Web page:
POLISH PRESIDENT Andrzej Duda.
(photo credit: REUTERS)
Edna Kaplan’s grandfather Chaim was a prominent and respected citizen in Pultusk, Poland, a town not far from Warsaw. They were known for their generosity to anyone who needed help. Edna’s father, Symcha, grew up on the family farm in nearby Podos.
Symcha’s family was murdered in the Holocaust, except for him and his sister Lena. After the war Symcha returned to Poland looking for relatives. He stayed in a rooming house. When word got out that he had returned alive, the owner of the house ran in and told him people were on their way to kill him. He fled, and never returned to Poland.
Now, more than 70 years later, Edna Kaplan is seeking justice and the return of her family’s home and properties.
But Poland is still blocking the way.
Twenty-eight years after the fall of Communism, Poland is the only nation in the European Union that has failed to establish a national program to return private property wrongly taken from Polish Jews during the Holocaust and its aftermath. Thousands of Israeli Holocaust survivors, and Israeli heirs to survivors, continue to be victims of this historic injustice, the worst systematic theft of a people in history. They continue to wait for a fair restitution process to address the seizure of their property by the Nazis, and subsequent nationalization by the Communists.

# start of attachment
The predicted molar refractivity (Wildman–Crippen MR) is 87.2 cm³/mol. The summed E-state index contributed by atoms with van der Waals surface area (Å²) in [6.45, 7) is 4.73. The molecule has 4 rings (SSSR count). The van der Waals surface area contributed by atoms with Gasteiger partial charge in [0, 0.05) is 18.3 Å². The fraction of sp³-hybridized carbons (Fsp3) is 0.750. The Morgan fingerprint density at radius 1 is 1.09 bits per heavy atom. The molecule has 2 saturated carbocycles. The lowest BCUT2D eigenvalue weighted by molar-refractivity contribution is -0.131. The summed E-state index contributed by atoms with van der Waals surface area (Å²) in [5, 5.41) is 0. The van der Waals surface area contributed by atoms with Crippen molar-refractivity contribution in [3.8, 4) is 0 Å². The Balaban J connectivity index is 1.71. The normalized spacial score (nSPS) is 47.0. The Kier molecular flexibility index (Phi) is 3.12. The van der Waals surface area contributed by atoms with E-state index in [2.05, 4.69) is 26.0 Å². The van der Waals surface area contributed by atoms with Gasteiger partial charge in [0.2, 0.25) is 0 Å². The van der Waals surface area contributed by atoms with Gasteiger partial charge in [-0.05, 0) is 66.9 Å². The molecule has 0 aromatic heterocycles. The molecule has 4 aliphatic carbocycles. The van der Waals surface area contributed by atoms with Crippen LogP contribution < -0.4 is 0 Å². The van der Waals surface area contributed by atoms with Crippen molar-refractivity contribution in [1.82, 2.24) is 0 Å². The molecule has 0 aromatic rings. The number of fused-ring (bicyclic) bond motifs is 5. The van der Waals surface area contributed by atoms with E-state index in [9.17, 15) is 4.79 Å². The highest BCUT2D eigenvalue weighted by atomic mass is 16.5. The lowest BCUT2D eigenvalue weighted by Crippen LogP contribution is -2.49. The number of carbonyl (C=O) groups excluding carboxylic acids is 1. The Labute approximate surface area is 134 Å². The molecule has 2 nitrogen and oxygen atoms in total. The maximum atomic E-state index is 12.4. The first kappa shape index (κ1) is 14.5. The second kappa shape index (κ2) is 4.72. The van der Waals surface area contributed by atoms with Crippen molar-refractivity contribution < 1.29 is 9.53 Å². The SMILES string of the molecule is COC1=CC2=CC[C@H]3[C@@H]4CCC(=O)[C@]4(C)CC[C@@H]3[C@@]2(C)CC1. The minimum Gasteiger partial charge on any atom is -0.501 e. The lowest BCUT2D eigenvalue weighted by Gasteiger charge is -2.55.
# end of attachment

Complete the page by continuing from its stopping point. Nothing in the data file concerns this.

This week, Polish President Andrzej Duda is in Israel for meetings with government officials, including Prime Minister Benjamin Netanyahu.
We believe this is a critical opportunity for President Duda to demonstrate Poland’s commitment to return the private property taken from Jews and non-Jews – including the property of Jews from Poland now living in Israel and around the world.
As a proud member of the EU, Poland should join other countries in Europe that have expressed commitment to resolving this issue while survivors are still alive to benefit.
In 2009, Poland joined 46 other countries to approve the Terezin Declaration on Holocaust Era Assets and Related Issues. The declaration stated in part: “Noting the importance of restituting communal and individual immovable property that belonged to the victims of the Holocaust (Shoah) and other victims of Nazi persecution, the Participating States urge that every effort be made to rectify the consequences of wrongful property seizures... which were part of the persecution of these innocent people and groups, the vast majority of whom died heirless.”
For a thousand years, Poland was a center of Jewish life.
Many Holocaust survivors and their families have visited Poland in recent years, from Israel, the United States and around the world to reconnect with their past. They often make the effort to see the houses they grew up in, and the businesses that they or their parents owned.
All that Kaplan and others seek is the return of that which belonged to them and their family, or some acknowledgment and compensation for what they lost.
In the interests of justice and compassion, now is the time.Gideon Taylor is the chairman of operations for the World Jewish Restitution Organization.
Colette Avital is secretary general of the World Jewish Restitution Organization and chairwoman of the Center of Organizations of Holocaust Survivors in Israel.